2014 annotated distance graph – this is probably my favorite graph because you can most clearly see all the epic rides from this year plus the back-to-back-to-back-to-back weekends of epics in the summer.
2014 annotated elevation graph – the pair of everestings at the end of the season really stand out in this graph.
2014 annotated time graph – one trend to note here is how this more closely relates to the elevation graph than the distance graph. in other words time and distance aren’t as closely related when you are climbing a TON. in other other words – you can spend 4 hours riding 80 miles in flat ground or 4 hours riding 40 miles in extremely hilly terrain, but it will still on average take 4 hours to climb 10,000 feet no matter the distance.
2014 annotated ride count – you can see the start and finish of the semesters at Samford based on when I switch from 1 ride per day to 2 rides per day. Thanks to the gran fondo challenges introduced this year on Strava, I decided to keep my fall commutes as one ride which dramatically reduced the count of fall rides for this year.
The statistics below all run from October 28, 2013 until October 26, 2014 – 364 days worth of riding and racing. In the past I have defined my racing/training season from the Monday closest to Nov 1 of the previous year to the Sunday closest to Oct 31st of the current year for all of these statistics and reports. But with the addition of late fall mountain bike and ultra cross races, it no longer covers the entire season. This will probably be the last year that I calculate the statistics on a non-calendar year.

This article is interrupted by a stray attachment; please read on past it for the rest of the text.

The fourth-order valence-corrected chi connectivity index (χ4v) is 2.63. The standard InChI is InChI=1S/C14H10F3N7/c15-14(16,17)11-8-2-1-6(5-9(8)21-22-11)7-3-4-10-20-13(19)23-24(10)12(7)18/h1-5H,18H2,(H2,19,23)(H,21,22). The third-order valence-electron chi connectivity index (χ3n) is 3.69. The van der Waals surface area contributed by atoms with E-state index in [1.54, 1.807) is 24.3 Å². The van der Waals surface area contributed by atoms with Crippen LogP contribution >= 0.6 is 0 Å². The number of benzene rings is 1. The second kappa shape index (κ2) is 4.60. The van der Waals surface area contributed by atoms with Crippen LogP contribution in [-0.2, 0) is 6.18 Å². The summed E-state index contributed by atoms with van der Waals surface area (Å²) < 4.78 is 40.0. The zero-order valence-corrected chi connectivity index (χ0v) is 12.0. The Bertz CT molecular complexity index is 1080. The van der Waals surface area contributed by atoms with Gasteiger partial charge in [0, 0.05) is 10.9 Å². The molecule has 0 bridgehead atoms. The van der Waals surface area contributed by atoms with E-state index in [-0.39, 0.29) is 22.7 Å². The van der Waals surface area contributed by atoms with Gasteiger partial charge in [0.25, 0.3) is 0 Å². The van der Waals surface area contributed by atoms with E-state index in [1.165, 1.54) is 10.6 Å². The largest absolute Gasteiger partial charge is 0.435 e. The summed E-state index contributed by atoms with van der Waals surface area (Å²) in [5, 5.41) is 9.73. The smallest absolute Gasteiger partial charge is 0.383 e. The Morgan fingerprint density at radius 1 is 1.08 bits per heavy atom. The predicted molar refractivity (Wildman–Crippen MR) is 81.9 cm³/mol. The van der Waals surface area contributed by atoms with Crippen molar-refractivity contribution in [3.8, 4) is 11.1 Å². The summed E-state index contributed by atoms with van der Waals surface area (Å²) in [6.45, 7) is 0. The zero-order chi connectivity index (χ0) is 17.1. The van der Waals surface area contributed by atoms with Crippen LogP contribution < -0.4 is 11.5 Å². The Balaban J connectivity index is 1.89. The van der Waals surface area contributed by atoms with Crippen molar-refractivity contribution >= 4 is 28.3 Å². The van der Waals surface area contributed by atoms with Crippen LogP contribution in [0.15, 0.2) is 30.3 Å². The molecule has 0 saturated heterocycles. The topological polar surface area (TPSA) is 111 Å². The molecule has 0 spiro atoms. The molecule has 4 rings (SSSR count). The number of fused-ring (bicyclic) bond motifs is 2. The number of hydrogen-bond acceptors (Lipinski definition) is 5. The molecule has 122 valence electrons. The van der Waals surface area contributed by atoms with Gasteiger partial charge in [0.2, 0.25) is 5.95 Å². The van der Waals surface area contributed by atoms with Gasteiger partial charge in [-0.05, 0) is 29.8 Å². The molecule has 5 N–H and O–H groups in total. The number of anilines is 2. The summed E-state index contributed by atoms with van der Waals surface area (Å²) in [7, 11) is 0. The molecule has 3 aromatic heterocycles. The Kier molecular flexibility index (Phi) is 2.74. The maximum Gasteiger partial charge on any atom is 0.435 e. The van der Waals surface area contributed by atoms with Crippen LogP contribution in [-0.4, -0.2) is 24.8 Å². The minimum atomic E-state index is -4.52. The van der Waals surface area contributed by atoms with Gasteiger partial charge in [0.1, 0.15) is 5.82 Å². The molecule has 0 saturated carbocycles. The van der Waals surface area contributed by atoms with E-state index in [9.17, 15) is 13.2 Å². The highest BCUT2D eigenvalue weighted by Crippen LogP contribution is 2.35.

October 28, 2013 – October 26, 2014
|Weekly training time (hours)
|Weekly distance (miles)
|Ride distance (miles)
|Workouts per week (#)
|Weekly climbing (feet)
For eagle-eyed observers who note that the climbing total is lower than that reported on Strava, I will give the same explanation that I gave last year and the year before (and the year before that): I am generating these reports from my Polar Protrainer software. I wrote a converter that converts Garmin .FIT files and .TCX files into the .HRM format that Polar expects. The Polar Protrainer software then applies a smoothing filter when it is calculating total ascent and other statistics, but I can’t figure out how to turn it off so that the statistics match up with Strava, which doesn’t apply any smoothing filters.
Comparison to past years
All years run from the Monday closest to November 1st to the Sunday closest to October 31st. This should result in about 365 days for each year give or take a day or two.
|HR avg (bpm)
It is interesting to note from the two veloviewer graphs below how the intensity of my workouts has decreased as my volume has increased. Hidden in that data, though, is that even with a ride with an average power of 125 watts, there may be a 500 watt two minute effort or a 400 watt 7 minute effort that helps keep my racing edge in tact. But I don’t know how much longer that will last so it will be interesting to see if I can still maintain those highest intensities in races in the future once I have finished with RAAM next year. I am so excited for RAAM, though, it doesn’t really matter too much to me right now to think that my regular racing is going to take a big hit (possibly permanently, which means I may be joining the masters fields soon instead of the Pro/1/2 fields). No matter what, though, I still love to ride my bike which is probably the most important stat of all!!!